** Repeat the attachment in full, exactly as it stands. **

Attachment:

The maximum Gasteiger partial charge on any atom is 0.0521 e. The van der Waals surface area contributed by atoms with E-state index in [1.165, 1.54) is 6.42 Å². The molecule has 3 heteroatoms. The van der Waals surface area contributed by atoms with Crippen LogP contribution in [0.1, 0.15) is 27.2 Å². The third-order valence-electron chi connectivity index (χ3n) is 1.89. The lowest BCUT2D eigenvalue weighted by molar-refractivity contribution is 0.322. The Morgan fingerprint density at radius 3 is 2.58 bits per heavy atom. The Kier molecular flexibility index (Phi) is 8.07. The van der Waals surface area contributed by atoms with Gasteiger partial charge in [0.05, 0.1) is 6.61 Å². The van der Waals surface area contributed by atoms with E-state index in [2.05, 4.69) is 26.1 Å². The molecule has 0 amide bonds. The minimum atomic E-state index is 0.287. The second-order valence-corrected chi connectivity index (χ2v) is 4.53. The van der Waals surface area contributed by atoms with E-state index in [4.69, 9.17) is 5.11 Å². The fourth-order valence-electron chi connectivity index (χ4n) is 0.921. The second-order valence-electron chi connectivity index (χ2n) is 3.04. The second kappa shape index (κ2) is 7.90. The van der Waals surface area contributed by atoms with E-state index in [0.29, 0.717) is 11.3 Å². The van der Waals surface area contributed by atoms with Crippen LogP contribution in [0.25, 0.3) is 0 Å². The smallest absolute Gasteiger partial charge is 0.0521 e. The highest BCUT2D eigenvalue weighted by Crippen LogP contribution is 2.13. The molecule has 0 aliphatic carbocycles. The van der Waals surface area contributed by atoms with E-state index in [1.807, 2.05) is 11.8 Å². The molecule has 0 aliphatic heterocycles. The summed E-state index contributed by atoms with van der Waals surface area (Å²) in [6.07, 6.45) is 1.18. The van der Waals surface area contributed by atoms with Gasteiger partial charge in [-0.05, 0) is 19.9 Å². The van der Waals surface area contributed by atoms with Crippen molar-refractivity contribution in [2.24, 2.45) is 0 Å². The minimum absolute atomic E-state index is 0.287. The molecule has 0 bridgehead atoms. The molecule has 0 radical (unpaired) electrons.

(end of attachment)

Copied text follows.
The maximum Gasteiger partial charge on any atom is 0.0521 e. The van der Waals surface area contributed by atoms with E-state index in [1.165, 1.54) is 6.42 Å². The molecule has 3 heteroatoms. The van der Waals surface area contributed by atoms with Crippen LogP contribution in [0.1, 0.15) is 27.2 Å². The third-order valence-electron chi connectivity index (χ3n) is 1.89. The lowest BCUT2D eigenvalue weighted by molar-refractivity contribution is 0.322. The Morgan fingerprint density at radius 3 is 2.58 bits per heavy atom. The Kier molecular flexibility index (Phi) is 8.07. The van der Waals surface area contributed by atoms with Gasteiger partial charge in [0.05, 0.1) is 6.61 Å². The van der Waals surface area contributed by atoms with E-state index in [2.05, 4.69) is 26.1 Å². The molecule has 0 amide bonds. The minimum atomic E-state index is 0.287. The second-order valence-corrected chi connectivity index (χ2v) is 4.53. The van der Waals surface area contributed by atoms with E-state index in [4.69, 9.17) is 5.11 Å². The fourth-order valence-electron chi connectivity index (χ4n) is 0.921. The second-order valence-electron chi connectivity index (χ2n) is 3.04. The second kappa shape index (κ2) is 7.90. The van der Waals surface area contributed by atoms with E-state index in [0.29, 0.717) is 11.3 Å². The van der Waals surface area contributed by atoms with Crippen LogP contribution in [0.25, 0.3) is 0 Å². The smallest absolute Gasteiger partial charge is 0.0521 e. The highest BCUT2D eigenvalue weighted by Crippen LogP contribution is 2.13. The molecule has 0 aliphatic carbocycles. The van der Waals surface area contributed by atoms with E-state index in [1.807, 2.05) is 11.8 Å². The molecule has 0 aliphatic heterocycles. The summed E-state index contributed by atoms with van der Waals surface area (Å²) in [6.07, 6.45) is 1.18. The van der Waals surface area contributed by atoms with Gasteiger partial charge in [-0.05, 0) is 19.9 Å². The van der Waals surface area contributed by atoms with Crippen molar-refractivity contribution in [2.24, 2.45) is 0 Å². The minimum absolute atomic E-state index is 0.287. The molecule has 0 bridgehead atoms. The molecule has 0 radical (unpaired) electrons.